Dark Reading is part of the Informa Tech Division of Informa PLC

This site is operated by a business or businesses owned by Informa PLC and all copyright resides with them.Informa PLC's registered office is 5 Howick Place, London SW1P 1WG. Registered in England and Wales. Number 8860726.

Endpoint

1/11/2018
02:00 PM
Ryan Barrett
Ryan Barrett
Commentary
Connect Directly
Twitter
LinkedIn
RSS
E-Mail vvv
100%
0%

Privacy: The Dark Side of the Internet of Things

Before letting an IoT device into your business or home, consider what data is being collected and where it is going.

There's a lot of buzz about the Internet of Things (IoT), but people aren't quite sure what to think of it. Back in fall 2016, there was a big attack on an Internet service provider in which a bunch of IoT devices became a botnet and made much of the Internet unavailable. It was a big moment that made people question the security of IoT. And although security risks are getting the headlines right now, and should certainly be considered, the bigger risk with IoT is privacy.

It is going to be so cheap and so easy for manufacturers to put Wi-Fi-connected chips into practically every device we use in our homes and businesses that IoT will become hard to avoid. Combine low costs with the incentives that companies have to collect data on user behavior, and things start to feel creepy. For example, imagine your oven, your refrigerator, or your microwave has data-collecting chips in it, purporting to provide a benefit to you if the device is connected to the Internet (your incentive). The cost is next to nothing for the manufacturer to collect the usage data, from the time of day you use it to how long you use it or what's being prepared, and combine it with information you may have voluntarily provided when you signed up, such as what city you live in and your household income. People aren't going to take notice of this until something bad happens — and I predict that it will.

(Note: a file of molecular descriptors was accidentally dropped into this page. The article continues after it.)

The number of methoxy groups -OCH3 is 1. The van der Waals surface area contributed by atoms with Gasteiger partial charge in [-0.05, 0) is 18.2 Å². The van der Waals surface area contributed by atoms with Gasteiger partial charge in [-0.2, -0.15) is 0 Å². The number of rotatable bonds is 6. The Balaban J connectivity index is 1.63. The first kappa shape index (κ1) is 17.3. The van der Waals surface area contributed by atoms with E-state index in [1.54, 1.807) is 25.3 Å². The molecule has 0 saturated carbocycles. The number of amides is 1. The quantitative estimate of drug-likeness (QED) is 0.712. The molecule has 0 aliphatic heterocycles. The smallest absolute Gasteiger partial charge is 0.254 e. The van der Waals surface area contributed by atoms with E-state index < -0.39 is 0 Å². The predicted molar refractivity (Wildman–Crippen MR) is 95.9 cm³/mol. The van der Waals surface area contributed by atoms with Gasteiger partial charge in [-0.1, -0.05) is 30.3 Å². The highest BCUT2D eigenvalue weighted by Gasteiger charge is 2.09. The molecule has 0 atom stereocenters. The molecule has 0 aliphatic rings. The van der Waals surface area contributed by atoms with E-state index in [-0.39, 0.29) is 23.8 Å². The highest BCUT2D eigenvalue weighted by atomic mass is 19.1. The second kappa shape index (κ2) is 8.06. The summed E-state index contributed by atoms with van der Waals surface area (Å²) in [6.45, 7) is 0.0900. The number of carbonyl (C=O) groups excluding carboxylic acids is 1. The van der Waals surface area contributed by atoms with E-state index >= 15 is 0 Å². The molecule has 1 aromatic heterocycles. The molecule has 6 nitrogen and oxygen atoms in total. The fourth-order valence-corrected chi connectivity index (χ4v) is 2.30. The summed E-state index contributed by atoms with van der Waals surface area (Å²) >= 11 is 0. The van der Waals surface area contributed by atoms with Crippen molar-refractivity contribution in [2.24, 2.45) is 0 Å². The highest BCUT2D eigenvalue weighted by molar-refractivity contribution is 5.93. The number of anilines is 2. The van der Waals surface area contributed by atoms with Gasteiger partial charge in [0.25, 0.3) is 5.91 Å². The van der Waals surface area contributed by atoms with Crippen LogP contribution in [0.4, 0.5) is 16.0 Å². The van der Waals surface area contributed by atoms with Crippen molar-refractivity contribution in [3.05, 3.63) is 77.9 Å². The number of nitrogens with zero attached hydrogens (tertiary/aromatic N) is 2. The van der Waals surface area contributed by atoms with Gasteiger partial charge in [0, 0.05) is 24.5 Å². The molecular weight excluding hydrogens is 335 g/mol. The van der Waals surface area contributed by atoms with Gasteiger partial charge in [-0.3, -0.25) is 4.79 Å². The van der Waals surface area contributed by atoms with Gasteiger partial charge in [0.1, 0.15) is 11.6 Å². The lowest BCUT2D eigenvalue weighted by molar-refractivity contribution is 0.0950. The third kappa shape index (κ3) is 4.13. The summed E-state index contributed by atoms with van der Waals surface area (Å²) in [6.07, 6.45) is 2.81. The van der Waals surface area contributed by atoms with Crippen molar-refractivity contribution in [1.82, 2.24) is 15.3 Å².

While these connected devices are collecting all this data without you knowing it, or how it's being used, most people are thinking about features and colors. People aren't thinking about the privacy component, and that's a problem.

The Risk to Business
The potential risk is even greater for businesses that bring IoT devices into their companies. Consumers might get creeped out to think about their personal devices monitoring them and listening to their conversations, but businesses aren't really thinking about the risks from this perspective. Before deploying connected devices within your organization, pause and think about what kind of data is being collected and where it is going. For businesses that value their privacy, this can be a real liability. 

The owners of the corner coffee shop are purchasing home-security-grade devices to better monitor and protect their business. Almost instantly, the system is connected to their Wi-Fi network. But the business owners aren't thinking about the potential ramifications should they lose control over that device, if it isn't secure. If the device is hacked, cybercriminals can monitor customer traffic and flow, and even zoom in on credit card numbers if the camera is near the cash register.

The risk doesn't end with small businesses. From the midsize perspective, these businesses are utilizing things such as smart TVs. Often smart TVs are connected to a Wi-Fi network to display analytics and statistics, but you'd be surprised at how often those TVs are connecting back to their manufacturers to gather advertising information and your usage statistics. Some of the new TVs have webcams on them with incorporated microphones. And then there are cameras in the lobby. All this private business data about when and where people are coming and going and what they are doing is being recorded in the cloud, protected only by a password.

Think First